Incredible! It’s as if Head Office of international capitalism, Bastards Incorporated, specialists in wage theft, and its Box Office branch, Show Business, with its misogynistic casting-couch grope culture reach all the way Down Under. Who would have thought? No wonder they look snowed under at Christmas.
Business and politics go together like a horse and an Amish wedding buggy. With business help, our Coalition government normalises deviance, excess and even bone-headed stupidity. Thanks must go to all the right wing lobby groups, the IPA, MCA, BCA and all those who work tirelessly against the worker.
As in the US, our reactionaries rule by SNAFU, helped by an MP Amnesty International forbade to wear its badge, Phil Ruddock, tasked with drafting amendments to restore discrimination to the amended marriage act – an act which removes discrimination in the cause of marriage equality.
Also shared with the land of the free and the home of the brave is the Turnbull government’s creepy pandering to the whims of its mega-rich sponsors. Abundant, biddable, migrant labour is one.
In 30 September 2016 nearly 2 million temporary visa holders worked in Australia, an increase of nearly 5 per cent in just one year.
Huge Immigration creates headline GDP growth, yet individuals do not share in the wealth created.
Other Coalition achievements include pimping even cheaper, more compliant, workers to bosses by such means as the new 400 Visa.
The 400 Visa spin is that it is used to “fill talent gaps in the local market” – but qualified Australian applicants have been snubbed in favour of cheaper semi-skilled overseas workers, experts report.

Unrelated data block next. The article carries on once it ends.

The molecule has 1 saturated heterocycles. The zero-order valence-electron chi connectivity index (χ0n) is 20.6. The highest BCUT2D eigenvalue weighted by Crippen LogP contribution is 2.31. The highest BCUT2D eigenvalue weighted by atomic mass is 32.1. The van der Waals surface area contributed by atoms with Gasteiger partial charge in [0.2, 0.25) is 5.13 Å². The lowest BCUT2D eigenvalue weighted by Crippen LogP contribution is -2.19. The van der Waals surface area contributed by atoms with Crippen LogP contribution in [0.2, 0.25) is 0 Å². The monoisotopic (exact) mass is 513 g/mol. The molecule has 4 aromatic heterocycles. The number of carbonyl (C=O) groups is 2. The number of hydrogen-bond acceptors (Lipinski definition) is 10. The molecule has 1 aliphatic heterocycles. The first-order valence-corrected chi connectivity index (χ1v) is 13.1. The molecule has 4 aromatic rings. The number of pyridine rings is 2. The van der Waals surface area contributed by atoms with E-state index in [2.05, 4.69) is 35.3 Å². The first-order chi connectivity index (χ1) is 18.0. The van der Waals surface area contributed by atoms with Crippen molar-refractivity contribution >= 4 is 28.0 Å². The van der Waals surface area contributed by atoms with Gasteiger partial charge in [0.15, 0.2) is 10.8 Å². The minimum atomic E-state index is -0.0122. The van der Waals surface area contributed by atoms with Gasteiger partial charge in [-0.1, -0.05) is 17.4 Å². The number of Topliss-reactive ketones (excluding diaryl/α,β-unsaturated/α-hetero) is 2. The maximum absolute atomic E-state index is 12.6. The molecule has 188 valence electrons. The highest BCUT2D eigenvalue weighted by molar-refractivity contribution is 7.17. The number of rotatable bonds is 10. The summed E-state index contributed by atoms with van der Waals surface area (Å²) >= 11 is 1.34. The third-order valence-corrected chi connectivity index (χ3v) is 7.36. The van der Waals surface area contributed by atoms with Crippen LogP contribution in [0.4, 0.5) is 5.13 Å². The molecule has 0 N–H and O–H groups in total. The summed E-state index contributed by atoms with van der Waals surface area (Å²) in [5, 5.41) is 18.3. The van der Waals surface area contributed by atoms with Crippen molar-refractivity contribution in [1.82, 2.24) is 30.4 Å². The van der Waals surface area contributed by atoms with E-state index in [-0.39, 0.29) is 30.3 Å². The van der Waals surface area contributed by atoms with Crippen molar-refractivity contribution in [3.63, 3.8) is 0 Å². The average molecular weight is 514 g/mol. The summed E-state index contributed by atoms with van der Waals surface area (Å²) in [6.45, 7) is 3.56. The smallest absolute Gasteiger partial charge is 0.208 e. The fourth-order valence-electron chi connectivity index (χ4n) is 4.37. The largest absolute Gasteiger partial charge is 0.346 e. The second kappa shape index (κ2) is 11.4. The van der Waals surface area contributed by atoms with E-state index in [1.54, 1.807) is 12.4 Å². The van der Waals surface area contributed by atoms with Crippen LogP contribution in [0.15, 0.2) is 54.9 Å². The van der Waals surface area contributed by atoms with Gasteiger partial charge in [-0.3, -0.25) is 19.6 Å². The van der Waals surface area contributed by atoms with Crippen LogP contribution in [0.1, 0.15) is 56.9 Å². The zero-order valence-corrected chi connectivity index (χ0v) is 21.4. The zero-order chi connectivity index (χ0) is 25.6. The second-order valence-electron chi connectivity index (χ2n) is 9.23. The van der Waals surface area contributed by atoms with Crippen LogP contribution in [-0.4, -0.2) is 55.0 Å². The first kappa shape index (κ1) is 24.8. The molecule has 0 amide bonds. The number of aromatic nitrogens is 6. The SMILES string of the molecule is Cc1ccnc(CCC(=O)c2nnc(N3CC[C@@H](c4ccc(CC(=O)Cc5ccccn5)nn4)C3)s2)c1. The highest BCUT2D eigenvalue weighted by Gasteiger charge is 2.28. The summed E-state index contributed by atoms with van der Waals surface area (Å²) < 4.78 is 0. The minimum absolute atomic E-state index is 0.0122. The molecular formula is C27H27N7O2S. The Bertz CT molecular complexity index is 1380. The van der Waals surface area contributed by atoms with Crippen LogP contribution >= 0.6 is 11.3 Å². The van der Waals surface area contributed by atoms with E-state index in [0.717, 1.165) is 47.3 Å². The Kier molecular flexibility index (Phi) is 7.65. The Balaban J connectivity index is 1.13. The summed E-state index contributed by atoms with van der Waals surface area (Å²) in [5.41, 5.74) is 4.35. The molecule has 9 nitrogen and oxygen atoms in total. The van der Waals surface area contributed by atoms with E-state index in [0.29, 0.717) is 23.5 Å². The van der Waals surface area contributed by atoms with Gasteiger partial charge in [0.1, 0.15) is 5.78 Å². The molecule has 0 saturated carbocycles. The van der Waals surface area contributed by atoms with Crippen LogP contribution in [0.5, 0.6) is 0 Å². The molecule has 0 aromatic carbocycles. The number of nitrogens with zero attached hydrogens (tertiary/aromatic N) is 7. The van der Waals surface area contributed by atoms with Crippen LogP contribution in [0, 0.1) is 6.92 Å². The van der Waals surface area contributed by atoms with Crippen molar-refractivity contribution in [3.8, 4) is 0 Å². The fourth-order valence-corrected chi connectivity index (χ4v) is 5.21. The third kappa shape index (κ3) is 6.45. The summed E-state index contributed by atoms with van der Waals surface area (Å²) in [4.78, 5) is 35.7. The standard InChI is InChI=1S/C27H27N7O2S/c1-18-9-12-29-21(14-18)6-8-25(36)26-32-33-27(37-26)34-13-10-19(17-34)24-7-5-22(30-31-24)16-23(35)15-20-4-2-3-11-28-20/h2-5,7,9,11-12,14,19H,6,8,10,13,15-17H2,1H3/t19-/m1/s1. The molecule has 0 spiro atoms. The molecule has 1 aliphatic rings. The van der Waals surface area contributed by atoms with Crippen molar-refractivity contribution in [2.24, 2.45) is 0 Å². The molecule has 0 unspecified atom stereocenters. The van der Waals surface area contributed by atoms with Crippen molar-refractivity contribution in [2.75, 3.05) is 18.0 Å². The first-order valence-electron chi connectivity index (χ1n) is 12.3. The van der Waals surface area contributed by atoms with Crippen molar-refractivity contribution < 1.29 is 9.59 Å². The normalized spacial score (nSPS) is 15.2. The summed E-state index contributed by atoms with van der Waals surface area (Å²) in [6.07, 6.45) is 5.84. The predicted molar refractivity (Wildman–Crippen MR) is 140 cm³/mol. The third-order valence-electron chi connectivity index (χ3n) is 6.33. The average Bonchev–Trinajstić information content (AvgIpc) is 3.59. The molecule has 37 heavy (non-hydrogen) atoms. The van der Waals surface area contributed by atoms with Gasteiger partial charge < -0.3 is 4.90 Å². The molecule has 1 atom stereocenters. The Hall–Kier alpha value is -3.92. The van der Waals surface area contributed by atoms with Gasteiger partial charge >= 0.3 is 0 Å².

The pattern is widespread. Appearing on ABC Q&A, the Prime Minister claims that migrant workers fill gaps in skills shortfall but recent studies prove that his claim is another blatant lie. It’s been repeated now so frequently by both parties that it’s never challenged. Nor is the former employment minister.
Top of the tree is Bad Christmas Fairy, Michaelia Cash who got the Australian Federal Police to raid the AWU and ensured it was televised in order to embarrass Labor leader Bill Shorten who as a AWU former secretary may have authorised donations to GetUp! – a perfectly legal practice. More on this later.
We are a polite political audience. No-one laughs at our leader’s campy costume or hammy acting. Malcolm Turnbull can tool up in his RM Williams gear to the set of the New England by-election dressed up as a Collins St farmer but no-one howls the poseur down. Instead, photographers adore the Brokeback photo opportunity of Mal and Barnaby in matching cattleman’s Akubras and beer goggles.
Josh Frydenberg “puts out the trash” Tuesday hiding an enormous carbon backflip by quietly announcing that international carbon credits are now included in Australia’s energy policy. No-one makes a fuss.